(Brazilian mother and child)
Sometimes I wonder whether I love my children too much. The intensity of feeling can be overwhelming but then I reassure myself that this is natural. This is part of my biological, prehistoric nature to bond with and adore my children. To sacrifice myself for them. There is nothing a mother wouldn’t do for her child. Or so the story goes. But this is our story, the story of mothers in the West at this particular point in history. Having just a few adored children and investing heavily in each one is a very particular phenomenon and relatively new to us in the West (although nomadic peoples for example have tended this way for much longer).
Nancy Scheper Hughes worked with and studied mother infant bonding in a particularly impoverished region of North Eastern Brazil in the 60’s and then again in the 80’s. She was struck not only by the very high child mortality rates there but also by the indifference that the mothers showed to the passing of their babies. The women she studied all had a large amount of pregnancies, on average 9 -10 and they each lost around half of those babies before reaching the age of 1. When asked what the cause of death was ‘sickness of the child’ was commonly reported.
‘Sickness of the child’ has symptoms that correlate with malnutrition and some of the related illnesses. However, these mothers described their deceased babies as ones who did not possess a ‘knack’ or will to live and that they had not shown enough fight to live. When asked what would most improve the chances of infant mortality in their community the women all listed better food and vitamins however, when it came to accounting for their own children they could not make the same connection and came back to the idea that some babies just don’t want to live.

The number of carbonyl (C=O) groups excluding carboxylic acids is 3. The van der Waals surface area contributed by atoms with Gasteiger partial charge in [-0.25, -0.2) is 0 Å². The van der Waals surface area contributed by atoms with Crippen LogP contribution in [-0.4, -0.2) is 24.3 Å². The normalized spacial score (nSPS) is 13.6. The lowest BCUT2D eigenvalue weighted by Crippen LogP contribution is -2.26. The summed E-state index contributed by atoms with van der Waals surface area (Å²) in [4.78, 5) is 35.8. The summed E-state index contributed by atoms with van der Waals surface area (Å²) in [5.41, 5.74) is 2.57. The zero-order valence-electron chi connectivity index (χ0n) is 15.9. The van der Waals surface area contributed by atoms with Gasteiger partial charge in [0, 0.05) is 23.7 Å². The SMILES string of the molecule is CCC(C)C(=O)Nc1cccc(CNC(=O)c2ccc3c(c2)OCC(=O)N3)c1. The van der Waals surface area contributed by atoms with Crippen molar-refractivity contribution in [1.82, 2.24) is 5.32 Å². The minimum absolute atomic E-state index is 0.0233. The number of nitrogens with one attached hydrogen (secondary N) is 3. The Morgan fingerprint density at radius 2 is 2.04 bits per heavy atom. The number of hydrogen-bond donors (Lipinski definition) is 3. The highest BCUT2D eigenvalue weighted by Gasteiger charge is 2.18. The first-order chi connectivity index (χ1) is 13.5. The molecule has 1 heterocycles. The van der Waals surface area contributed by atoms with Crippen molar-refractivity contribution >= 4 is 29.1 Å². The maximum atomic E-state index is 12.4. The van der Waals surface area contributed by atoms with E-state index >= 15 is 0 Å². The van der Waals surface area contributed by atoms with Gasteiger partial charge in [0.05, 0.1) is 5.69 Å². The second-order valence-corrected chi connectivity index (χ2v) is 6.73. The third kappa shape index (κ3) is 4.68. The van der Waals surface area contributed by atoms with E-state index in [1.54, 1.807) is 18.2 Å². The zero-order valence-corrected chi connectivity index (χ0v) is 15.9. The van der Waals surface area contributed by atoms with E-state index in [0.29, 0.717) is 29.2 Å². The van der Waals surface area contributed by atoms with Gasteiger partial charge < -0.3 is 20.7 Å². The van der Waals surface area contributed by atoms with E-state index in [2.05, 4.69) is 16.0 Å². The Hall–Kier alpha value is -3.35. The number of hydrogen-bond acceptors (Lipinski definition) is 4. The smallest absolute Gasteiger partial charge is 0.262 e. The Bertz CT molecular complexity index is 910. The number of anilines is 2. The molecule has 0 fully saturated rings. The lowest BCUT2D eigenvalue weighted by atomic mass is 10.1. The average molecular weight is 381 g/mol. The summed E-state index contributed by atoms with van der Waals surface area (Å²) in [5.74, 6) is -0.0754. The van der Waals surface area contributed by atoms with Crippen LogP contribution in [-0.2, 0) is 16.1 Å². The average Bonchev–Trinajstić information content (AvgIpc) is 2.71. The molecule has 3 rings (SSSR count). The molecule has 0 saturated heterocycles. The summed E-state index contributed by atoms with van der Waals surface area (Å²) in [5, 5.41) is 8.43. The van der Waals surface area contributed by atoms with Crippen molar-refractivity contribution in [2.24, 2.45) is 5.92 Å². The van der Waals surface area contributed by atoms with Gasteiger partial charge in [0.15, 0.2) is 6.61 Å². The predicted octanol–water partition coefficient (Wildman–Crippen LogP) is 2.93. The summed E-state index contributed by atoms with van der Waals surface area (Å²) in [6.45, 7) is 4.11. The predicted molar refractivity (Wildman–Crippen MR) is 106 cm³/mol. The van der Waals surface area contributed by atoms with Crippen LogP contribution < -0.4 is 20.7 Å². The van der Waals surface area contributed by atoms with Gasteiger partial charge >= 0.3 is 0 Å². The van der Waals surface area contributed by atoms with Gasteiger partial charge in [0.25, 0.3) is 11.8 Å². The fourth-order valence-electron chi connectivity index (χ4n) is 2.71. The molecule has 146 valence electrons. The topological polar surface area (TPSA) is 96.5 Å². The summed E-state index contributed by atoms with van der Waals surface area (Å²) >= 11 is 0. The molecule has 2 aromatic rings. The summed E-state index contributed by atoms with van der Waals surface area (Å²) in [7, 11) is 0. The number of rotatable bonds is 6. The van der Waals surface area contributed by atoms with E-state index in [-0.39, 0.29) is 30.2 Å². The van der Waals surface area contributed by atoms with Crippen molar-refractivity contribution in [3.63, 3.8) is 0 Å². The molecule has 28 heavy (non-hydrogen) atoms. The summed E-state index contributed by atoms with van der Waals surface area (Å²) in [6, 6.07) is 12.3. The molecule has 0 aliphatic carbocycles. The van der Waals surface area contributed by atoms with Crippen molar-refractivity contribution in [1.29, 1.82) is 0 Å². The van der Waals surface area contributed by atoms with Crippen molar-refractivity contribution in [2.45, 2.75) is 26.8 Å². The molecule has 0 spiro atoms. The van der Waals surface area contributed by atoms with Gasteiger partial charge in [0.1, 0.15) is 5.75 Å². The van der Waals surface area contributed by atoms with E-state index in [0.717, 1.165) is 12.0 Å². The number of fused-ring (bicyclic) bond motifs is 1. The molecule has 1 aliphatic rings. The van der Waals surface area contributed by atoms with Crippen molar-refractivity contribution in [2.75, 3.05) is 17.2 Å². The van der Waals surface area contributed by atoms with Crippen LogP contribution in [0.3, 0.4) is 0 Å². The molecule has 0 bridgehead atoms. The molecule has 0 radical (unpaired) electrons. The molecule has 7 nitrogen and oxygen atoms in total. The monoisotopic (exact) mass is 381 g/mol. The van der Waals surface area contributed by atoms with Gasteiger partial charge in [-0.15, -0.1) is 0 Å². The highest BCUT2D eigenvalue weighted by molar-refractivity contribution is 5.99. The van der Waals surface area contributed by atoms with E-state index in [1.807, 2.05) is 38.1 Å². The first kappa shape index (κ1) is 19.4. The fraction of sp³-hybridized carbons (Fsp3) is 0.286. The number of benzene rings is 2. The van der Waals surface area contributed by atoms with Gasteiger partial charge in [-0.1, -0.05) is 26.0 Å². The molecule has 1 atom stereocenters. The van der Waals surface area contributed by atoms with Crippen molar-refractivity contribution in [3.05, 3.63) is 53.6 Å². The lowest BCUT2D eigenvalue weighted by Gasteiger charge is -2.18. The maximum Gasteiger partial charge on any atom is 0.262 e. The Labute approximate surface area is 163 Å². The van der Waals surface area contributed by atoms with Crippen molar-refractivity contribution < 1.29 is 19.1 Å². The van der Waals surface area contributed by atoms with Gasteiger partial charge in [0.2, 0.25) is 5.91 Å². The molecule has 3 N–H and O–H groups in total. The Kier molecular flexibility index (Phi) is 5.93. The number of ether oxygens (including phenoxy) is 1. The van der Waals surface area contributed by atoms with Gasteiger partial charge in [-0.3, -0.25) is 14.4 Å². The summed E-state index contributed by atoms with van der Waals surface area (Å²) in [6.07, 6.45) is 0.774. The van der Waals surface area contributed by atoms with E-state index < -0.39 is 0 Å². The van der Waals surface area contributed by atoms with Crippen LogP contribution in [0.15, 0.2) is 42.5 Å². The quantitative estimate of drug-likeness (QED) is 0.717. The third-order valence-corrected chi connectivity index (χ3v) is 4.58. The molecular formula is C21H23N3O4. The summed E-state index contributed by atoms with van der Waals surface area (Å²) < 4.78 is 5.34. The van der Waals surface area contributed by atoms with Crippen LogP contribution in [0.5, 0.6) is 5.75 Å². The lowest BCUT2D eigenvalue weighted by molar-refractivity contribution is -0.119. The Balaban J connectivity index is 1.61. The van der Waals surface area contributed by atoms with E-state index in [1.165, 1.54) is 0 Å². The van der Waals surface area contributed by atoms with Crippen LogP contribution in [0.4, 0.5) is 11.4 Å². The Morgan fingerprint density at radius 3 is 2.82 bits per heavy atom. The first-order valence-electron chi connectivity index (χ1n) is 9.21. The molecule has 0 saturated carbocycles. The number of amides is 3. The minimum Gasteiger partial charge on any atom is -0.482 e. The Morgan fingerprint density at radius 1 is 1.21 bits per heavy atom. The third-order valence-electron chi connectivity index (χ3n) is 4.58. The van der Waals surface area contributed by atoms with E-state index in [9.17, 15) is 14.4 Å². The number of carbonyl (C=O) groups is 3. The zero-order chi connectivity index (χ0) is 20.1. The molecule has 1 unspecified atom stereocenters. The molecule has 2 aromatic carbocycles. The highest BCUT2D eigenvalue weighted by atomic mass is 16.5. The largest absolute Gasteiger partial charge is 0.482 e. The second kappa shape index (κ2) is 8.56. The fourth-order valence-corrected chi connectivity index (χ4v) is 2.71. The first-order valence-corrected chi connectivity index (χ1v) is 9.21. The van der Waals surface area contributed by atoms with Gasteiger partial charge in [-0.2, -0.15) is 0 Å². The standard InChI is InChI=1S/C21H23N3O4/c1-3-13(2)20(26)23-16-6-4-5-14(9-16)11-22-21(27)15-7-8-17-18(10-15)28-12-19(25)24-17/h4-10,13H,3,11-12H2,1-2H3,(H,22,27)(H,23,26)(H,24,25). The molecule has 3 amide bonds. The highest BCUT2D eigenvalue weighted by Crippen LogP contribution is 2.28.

When faced with a baby that was not showing the desired signs of vigour and liveliness many mothers respond by paying them less attention. This neglect usually hastened their demise and was a cause of great sadness and shock to Scheper Hughes in her first weeks there. What she came to understand is that mothers who are also suffering from malnutrition, almost non-existent medical services and crippling poverty, simply cannot put themselves second. As one mother put it, ‘weep for us Nancy, mothers, who are condemned to live in order to care for those who survive’.
Living in such abject circumstances mothers do not bond with their babies in the way we like to imagine mothers do. Like in many communities across the world, these Brazilian mothers do not name their babies until they can at least walk if not talk. They are shown great affection but they are not seen as fully human until they have proved themselves likely to survive into adulthood. In this way mothers protect themselves from what would be a too regular and potentially unbearable grief. Discouraged from crying at their infants very simple funerals mothers simply move on.
What this shows is that even something as simple and obvious as motherly love is culturally shaped. Bonding with your baby at birth is a luxury for many mothers and when we judge teenage mothers, or the harsher parenting that is sometimes reported from Africa for example, perhaps we should reflect on how lucky we are that we can love our babies so much. We can afford to.
If you think you’re not interested in reading the academic papers then think again, Scheper-Hughes is a rare and brilliant writer. I highly recommend anything by her and this article which my post is mostly based on is easy to read and fascinating.
Also in this article she returns to Brazil in 2001 to find drastically improved circumstances and a much happier story to tell.